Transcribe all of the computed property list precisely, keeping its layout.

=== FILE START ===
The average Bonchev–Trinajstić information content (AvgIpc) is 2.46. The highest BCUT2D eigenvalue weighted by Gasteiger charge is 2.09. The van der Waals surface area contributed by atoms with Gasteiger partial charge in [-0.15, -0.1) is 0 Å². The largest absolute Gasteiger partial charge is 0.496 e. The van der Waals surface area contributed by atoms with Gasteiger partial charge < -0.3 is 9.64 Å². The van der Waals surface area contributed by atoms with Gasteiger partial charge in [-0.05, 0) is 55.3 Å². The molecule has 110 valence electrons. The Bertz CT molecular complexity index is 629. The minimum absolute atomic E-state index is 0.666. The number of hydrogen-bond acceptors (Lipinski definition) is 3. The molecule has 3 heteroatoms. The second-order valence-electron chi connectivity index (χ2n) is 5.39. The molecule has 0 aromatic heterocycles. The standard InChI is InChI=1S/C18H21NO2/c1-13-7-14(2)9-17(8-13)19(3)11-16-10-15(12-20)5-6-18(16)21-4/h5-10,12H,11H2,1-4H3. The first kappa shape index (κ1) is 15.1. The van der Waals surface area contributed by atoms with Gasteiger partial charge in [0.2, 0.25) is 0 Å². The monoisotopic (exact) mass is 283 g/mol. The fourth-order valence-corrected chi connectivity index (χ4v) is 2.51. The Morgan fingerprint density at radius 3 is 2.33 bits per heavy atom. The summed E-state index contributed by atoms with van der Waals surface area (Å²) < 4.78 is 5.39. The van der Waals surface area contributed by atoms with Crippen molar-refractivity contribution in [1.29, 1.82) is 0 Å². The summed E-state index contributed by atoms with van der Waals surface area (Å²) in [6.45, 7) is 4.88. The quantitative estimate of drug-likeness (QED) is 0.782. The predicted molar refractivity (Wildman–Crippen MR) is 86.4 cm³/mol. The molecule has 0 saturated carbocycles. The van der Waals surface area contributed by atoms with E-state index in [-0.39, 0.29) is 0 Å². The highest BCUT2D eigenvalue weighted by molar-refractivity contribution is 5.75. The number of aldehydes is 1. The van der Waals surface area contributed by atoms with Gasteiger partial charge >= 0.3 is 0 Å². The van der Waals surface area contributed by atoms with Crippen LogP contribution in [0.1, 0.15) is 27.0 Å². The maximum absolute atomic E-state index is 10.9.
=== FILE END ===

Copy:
The average Bonchev–Trinajstić information content (AvgIpc) is 2.46. The highest BCUT2D eigenvalue weighted by Gasteiger charge is 2.09. The van der Waals surface area contributed by atoms with Gasteiger partial charge in [-0.15, -0.1) is 0 Å². The largest absolute Gasteiger partial charge is 0.496 e. The van der Waals surface area contributed by atoms with Gasteiger partial charge < -0.3 is 9.64 Å². The van der Waals surface area contributed by atoms with Gasteiger partial charge in [-0.05, 0) is 55.3 Å². The molecule has 110 valence electrons. The Bertz CT molecular complexity index is 629. The minimum absolute atomic E-state index is 0.666. The number of hydrogen-bond acceptors (Lipinski definition) is 3. The molecule has 3 heteroatoms. The second-order valence-electron chi connectivity index (χ2n) is 5.39. The molecule has 0 aromatic heterocycles. The standard InChI is InChI=1S/C18H21NO2/c1-13-7-14(2)9-17(8-13)19(3)11-16-10-15(12-20)5-6-18(16)21-4/h5-10,12H,11H2,1-4H3. The first kappa shape index (κ1) is 15.1. The van der Waals surface area contributed by atoms with Gasteiger partial charge in [0.2, 0.25) is 0 Å². The monoisotopic (exact) mass is 283 g/mol. The fourth-order valence-corrected chi connectivity index (χ4v) is 2.51. The Morgan fingerprint density at radius 3 is 2.33 bits per heavy atom. The summed E-state index contributed by atoms with van der Waals surface area (Å²) < 4.78 is 5.39. The van der Waals surface area contributed by atoms with Crippen molar-refractivity contribution in [1.29, 1.82) is 0 Å². The summed E-state index contributed by atoms with van der Waals surface area (Å²) in [6.45, 7) is 4.88. The quantitative estimate of drug-likeness (QED) is 0.782. The predicted molar refractivity (Wildman–Crippen MR) is 86.4 cm³/mol. The molecule has 0 saturated carbocycles. The van der Waals surface area contributed by atoms with E-state index in [-0.39, 0.29) is 0 Å². The highest BCUT2D eigenvalue weighted by molar-refractivity contribution is 5.75. The number of aldehydes is 1. The van der Waals surface area contributed by atoms with Gasteiger partial charge >= 0.3 is 0 Å². The van der Waals surface area contributed by atoms with Crippen LogP contribution in [0.1, 0.15) is 27.0 Å². The maximum absolute atomic E-state index is 10.9.